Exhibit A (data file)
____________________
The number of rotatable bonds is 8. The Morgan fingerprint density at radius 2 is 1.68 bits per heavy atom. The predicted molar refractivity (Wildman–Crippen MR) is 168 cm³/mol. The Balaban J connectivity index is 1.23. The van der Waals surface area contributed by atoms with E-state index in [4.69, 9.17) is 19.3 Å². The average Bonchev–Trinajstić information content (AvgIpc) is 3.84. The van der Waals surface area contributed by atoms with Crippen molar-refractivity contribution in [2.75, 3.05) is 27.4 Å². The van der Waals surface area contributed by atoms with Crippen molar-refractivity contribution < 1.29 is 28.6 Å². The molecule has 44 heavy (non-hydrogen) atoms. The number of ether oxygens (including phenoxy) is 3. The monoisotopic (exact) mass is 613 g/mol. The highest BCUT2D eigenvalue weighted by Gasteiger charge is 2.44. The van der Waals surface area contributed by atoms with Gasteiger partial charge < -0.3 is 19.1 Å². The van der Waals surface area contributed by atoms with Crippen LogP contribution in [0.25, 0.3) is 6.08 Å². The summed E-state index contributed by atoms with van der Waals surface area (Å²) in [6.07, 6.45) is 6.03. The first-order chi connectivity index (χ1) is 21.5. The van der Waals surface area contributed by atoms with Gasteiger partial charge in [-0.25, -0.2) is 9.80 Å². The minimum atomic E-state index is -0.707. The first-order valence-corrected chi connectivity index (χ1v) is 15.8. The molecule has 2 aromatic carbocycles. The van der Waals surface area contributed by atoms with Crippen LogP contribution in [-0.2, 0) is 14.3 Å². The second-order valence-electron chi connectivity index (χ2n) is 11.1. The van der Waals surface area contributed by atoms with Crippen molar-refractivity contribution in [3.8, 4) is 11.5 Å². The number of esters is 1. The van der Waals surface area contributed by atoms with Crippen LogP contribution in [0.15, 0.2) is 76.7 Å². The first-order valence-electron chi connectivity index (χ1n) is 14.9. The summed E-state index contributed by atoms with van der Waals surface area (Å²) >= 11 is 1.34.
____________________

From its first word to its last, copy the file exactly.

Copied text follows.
The number of rotatable bonds is 8. The Morgan fingerprint density at radius 2 is 1.68 bits per heavy atom. The predicted molar refractivity (Wildman–Crippen MR) is 168 cm³/mol. The Balaban J connectivity index is 1.23. The van der Waals surface area contributed by atoms with E-state index in [4.69, 9.17) is 19.3 Å². The average Bonchev–Trinajstić information content (AvgIpc) is 3.84. The van der Waals surface area contributed by atoms with Crippen molar-refractivity contribution in [2.75, 3.05) is 27.4 Å². The van der Waals surface area contributed by atoms with Crippen molar-refractivity contribution < 1.29 is 28.6 Å². The molecule has 44 heavy (non-hydrogen) atoms. The number of ether oxygens (including phenoxy) is 3. The monoisotopic (exact) mass is 613 g/mol. The highest BCUT2D eigenvalue weighted by Gasteiger charge is 2.44. The van der Waals surface area contributed by atoms with Gasteiger partial charge < -0.3 is 19.1 Å². The van der Waals surface area contributed by atoms with Crippen LogP contribution in [0.25, 0.3) is 6.08 Å². The summed E-state index contributed by atoms with van der Waals surface area (Å²) in [6.07, 6.45) is 6.03. The first-order chi connectivity index (χ1) is 21.5. The van der Waals surface area contributed by atoms with Gasteiger partial charge in [-0.25, -0.2) is 9.80 Å². The minimum atomic E-state index is -0.707. The first-order valence-corrected chi connectivity index (χ1v) is 15.8. The molecule has 2 aromatic carbocycles. The van der Waals surface area contributed by atoms with Crippen LogP contribution in [-0.2, 0) is 14.3 Å². The second-order valence-electron chi connectivity index (χ2n) is 11.1. The van der Waals surface area contributed by atoms with Crippen molar-refractivity contribution in [3.8, 4) is 11.5 Å². The number of esters is 1. The van der Waals surface area contributed by atoms with Crippen LogP contribution in [0.15, 0.2) is 76.7 Å². The first-order valence-electron chi connectivity index (χ1n) is 14.9. The summed E-state index contributed by atoms with van der Waals surface area (Å²) >= 11 is 1.34.